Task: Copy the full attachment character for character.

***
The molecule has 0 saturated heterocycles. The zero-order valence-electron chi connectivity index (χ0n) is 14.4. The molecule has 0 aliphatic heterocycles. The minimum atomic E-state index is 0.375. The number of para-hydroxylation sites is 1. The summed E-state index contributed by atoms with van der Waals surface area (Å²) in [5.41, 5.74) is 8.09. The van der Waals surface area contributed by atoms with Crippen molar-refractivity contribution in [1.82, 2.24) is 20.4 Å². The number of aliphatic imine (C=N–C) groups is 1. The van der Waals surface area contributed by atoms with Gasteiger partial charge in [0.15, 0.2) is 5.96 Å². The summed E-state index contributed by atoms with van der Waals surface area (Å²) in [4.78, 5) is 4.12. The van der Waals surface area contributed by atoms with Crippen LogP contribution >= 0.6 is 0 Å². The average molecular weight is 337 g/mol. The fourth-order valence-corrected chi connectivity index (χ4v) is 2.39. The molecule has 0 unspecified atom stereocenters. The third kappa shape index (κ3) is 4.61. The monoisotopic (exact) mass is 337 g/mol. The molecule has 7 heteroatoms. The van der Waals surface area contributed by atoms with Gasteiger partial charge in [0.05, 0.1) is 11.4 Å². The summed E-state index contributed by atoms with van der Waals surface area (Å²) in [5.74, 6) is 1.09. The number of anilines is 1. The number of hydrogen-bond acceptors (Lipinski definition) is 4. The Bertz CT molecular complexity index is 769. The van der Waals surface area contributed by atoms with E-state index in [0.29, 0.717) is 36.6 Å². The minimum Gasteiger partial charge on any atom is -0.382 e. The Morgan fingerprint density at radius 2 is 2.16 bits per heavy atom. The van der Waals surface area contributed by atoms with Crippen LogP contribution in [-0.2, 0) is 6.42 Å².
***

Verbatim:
The molecule has 0 saturated heterocycles. The zero-order valence-electron chi connectivity index (χ0n) is 14.4. The molecule has 0 aliphatic heterocycles. The minimum atomic E-state index is 0.375. The number of para-hydroxylation sites is 1. The summed E-state index contributed by atoms with van der Waals surface area (Å²) in [5.41, 5.74) is 8.09. The van der Waals surface area contributed by atoms with Crippen molar-refractivity contribution in [1.82, 2.24) is 20.4 Å². The number of aliphatic imine (C=N–C) groups is 1. The van der Waals surface area contributed by atoms with Gasteiger partial charge in [0.15, 0.2) is 5.96 Å². The summed E-state index contributed by atoms with van der Waals surface area (Å²) in [4.78, 5) is 4.12. The van der Waals surface area contributed by atoms with Crippen LogP contribution >= 0.6 is 0 Å². The average molecular weight is 337 g/mol. The fourth-order valence-corrected chi connectivity index (χ4v) is 2.39. The molecule has 0 unspecified atom stereocenters. The third kappa shape index (κ3) is 4.61. The monoisotopic (exact) mass is 337 g/mol. The molecule has 7 heteroatoms. The van der Waals surface area contributed by atoms with Gasteiger partial charge in [0.05, 0.1) is 11.4 Å². The summed E-state index contributed by atoms with van der Waals surface area (Å²) in [5.74, 6) is 1.09. The number of anilines is 1. The number of hydrogen-bond acceptors (Lipinski definition) is 4. The Bertz CT molecular complexity index is 769. The van der Waals surface area contributed by atoms with E-state index in [0.29, 0.717) is 36.6 Å². The minimum Gasteiger partial charge on any atom is -0.382 e. The Morgan fingerprint density at radius 2 is 2.16 bits per heavy atom. The van der Waals surface area contributed by atoms with Crippen LogP contribution in [-0.2, 0) is 6.42 Å².